The Savior

Good morning, Friends!

I hope you are all just about ready for Christmas – and I hope that it will be a happy and blessed Christmas for all of you. I hope you’ll be in touch with family and loved ones, and I hope you’ve all got something nice planned for Christmas Eve and Christmas Day.

I love Christmas time just as much as you do. But part of what I do as a preacher, is to help us remember that Jesus is the reason for the season.

We’ve heard the Christmas story repeated so many times, it’s hard for us to realize what the people must have felt like.
We imagine a cozy picture of how it all happened.

There’s Mary – glowing and radiant. For some reason I’ve never figured out, Mary is always wearing blue. We imagine Joseph, the wise carpenter, the guy with the rough hands and the gentle heart. Everything is at peace, and there’s a gentle glow over the stable.

Well, it wasn’t really like that. It was a long, hard ride to Bethlehem. Any of you who have had a baby can imagine just how much fun it was riding a donkey for 80 miles just a few days before your baby was due! And then when they got there, there was no place for them to stay. Mary nearly wound up giving birth on a street corner!

The town was crowded, and the stable was probably noisy. The stable floor was probably covered with the same stuff that stable floors are covered with today. What a place to have a baby!

The fact is, Mary and Joseph were in real trouble. They had been formally engaged for at least a whole year before they got married. They had already exchanged their vows in public. In the eyes of the law they were already married, even though they weren’t living with each other yet.

And then, it turned out that Mary was pregnant. We don’t stop to think about all the feelings that situation must have caused.

Mary must have been tearful for days, trying to explain things to Joseph and to her family. Or maybe she was in some kind of otherworldly state of shock.

And here was Joseph. It must have seemed to him that his whole life was destroyed. We don’t think about how the trust this situation must have been shattered. They had promised themselves to each other – and now the doubt, the pain.

It’s a measure of Joseph’s character that he didn’t make a big scene when all this happened. Back in those days, the only way to break an engagement was by divorce, since the couple were already regarded as legally married. And a public divorce, with witnesses and everything, was a horrible, messy business. Joseph just wanted to deal with it quietly.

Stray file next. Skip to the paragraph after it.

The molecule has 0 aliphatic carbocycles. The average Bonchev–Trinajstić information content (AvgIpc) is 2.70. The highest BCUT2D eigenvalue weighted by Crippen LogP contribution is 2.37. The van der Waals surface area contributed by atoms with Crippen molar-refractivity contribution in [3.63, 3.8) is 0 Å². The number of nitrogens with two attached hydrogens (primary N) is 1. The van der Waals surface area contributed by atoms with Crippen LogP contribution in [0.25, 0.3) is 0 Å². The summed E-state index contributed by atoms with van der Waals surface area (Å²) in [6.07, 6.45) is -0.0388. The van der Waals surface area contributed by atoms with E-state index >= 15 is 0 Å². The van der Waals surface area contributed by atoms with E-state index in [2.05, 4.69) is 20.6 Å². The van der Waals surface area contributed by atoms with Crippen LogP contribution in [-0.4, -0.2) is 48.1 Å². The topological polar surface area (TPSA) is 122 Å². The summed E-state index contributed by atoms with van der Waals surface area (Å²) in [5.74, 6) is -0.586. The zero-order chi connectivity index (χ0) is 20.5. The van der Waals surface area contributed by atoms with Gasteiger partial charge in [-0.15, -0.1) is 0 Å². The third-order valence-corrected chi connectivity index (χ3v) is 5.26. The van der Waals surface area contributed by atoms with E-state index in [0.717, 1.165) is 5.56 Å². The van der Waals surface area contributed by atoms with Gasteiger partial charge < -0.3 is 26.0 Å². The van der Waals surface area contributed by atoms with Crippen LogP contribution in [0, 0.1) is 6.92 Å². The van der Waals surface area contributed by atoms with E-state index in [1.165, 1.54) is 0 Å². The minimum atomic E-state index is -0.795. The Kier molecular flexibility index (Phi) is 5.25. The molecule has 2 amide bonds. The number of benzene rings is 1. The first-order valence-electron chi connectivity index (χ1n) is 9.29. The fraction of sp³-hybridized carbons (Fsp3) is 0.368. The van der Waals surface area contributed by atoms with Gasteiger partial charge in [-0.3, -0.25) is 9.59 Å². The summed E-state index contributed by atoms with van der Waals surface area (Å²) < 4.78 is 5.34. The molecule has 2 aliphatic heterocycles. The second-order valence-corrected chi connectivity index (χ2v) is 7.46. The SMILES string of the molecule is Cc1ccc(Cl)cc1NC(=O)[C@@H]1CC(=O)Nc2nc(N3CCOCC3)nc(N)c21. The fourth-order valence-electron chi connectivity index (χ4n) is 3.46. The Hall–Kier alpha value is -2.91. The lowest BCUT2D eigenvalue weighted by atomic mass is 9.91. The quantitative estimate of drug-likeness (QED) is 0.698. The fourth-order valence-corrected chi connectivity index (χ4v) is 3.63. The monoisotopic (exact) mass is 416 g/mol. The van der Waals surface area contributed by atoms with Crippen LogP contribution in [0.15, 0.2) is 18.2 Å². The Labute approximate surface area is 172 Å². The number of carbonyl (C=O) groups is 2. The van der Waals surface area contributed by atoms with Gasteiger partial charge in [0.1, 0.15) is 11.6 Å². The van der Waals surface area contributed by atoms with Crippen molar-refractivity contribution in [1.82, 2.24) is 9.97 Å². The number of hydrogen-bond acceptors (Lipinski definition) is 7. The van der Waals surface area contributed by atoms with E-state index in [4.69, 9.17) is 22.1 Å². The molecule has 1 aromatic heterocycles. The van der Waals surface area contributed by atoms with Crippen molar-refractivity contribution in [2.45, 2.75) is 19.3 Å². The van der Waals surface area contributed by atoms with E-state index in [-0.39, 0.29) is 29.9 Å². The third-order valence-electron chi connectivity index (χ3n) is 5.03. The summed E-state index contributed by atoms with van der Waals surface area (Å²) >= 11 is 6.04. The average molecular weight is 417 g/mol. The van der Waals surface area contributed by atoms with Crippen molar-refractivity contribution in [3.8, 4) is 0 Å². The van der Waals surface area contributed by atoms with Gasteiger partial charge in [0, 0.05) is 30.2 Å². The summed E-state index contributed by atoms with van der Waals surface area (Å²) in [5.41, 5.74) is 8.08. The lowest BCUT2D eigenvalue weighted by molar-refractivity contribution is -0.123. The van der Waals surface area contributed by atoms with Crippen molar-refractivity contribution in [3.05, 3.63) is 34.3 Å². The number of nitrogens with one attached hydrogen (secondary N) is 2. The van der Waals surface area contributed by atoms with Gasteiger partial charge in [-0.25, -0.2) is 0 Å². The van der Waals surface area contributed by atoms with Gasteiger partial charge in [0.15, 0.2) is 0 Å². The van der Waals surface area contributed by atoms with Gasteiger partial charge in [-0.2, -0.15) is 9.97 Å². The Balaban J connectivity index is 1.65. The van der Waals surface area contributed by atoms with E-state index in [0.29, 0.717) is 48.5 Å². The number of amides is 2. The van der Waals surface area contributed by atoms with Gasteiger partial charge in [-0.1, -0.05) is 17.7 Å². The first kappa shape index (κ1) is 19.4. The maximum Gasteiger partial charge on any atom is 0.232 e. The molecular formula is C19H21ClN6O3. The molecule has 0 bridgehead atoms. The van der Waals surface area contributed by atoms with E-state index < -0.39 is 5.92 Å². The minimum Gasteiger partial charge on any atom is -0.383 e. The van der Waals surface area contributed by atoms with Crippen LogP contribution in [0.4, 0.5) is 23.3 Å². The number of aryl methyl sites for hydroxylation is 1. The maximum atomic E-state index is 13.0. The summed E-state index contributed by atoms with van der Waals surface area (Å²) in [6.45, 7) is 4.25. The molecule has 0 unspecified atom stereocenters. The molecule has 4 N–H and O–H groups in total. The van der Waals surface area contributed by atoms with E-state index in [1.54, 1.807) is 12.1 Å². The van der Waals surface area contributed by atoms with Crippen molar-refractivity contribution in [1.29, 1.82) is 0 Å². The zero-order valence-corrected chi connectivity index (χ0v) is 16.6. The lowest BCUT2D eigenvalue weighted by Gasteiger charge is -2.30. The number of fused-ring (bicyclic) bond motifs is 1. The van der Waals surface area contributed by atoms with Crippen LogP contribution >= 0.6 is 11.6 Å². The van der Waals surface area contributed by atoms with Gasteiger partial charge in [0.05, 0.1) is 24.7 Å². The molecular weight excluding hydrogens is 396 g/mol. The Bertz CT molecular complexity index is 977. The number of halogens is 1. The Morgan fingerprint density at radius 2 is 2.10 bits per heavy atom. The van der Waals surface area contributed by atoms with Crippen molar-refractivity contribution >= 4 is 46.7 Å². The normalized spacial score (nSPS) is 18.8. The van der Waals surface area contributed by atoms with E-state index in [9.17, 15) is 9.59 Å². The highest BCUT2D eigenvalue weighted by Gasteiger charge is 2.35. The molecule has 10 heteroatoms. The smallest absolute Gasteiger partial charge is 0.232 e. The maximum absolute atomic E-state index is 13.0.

And for Mary, what would that have meant? She would have been sent back to her family, in disgrace. They wouldn’t have wanted her. The child would have been illegitimate, and probably would have been turned out onto the streets before he grew up, or maybe even sold into slavery.

But that didn’t happen. It didn’t happen because Mary and Joseph, each, separately, had a vision. Each of them had a vision of who the child would be, of why that baby was going to be born into the world. Instead of being an unwanted child, this baby was going to be the answer to prayer. And not just the answer to their prayers, but the answer to the prayers of the whole world.

I’d like to read to you now, from the first chapter of the gospel of Matthew.

This is how the birth of Jesus the Messiah came about: His mother Mary was pledged to be married to Joseph, but before they came together, she was found to be pregnant through the Holy Spirit.

Because Joseph her husband was faithful to the law, and yet did not want to expose her to public disgrace, he had in mind to divorce her quietly.
But after he had considered this, an angel of the Lord appeared to him in a dream and said, “Joseph son of David, do not be afraid to take Mary home as your wife, because what is conceived in her is from the Holy Spirit. She will give birth to a son, and you are to give him the name Jesus, because he will save his people from their sins.”

All this took place to fulfill what the Lord had said through the prophet: “The virgin will conceive and give birth to a son, and they will call him Immanuel” (which means “God with us”).

When Joseph woke up, he did what the angel of the Lord had commanded him and took Mary home as his wife. But he did not consummate their marriage until she gave birth to a son. And he gave him the name Jesus.

– Matthew 1:18-25

The story changed from what it might have been, because Joseph had a vision. The story changed, because Joseph paid attention to a dream.

And the dream was, that through this child, people would be saved.

Christmas means a lot of different things to different people. It means family gatherings, and carols, and special meals, and presents. We forget Christmas really means the birth of the Savior.

I don’t know if we’re ready for that. We can handle a cute little baby in a manger. We can deal with a bunch of wooly sheep out on a hillside, or maybe even a few angels fluttering around. But we’re not really ready for a Savior to come into our world.

And yet, that’s why Joseph and Mary were willing to put everything on the line. The reason Mary welcomed the angel Gabriel, the reason Joseph let himself be healed of his doubts and took Mary to be his wife, was because of the promise of a Savior.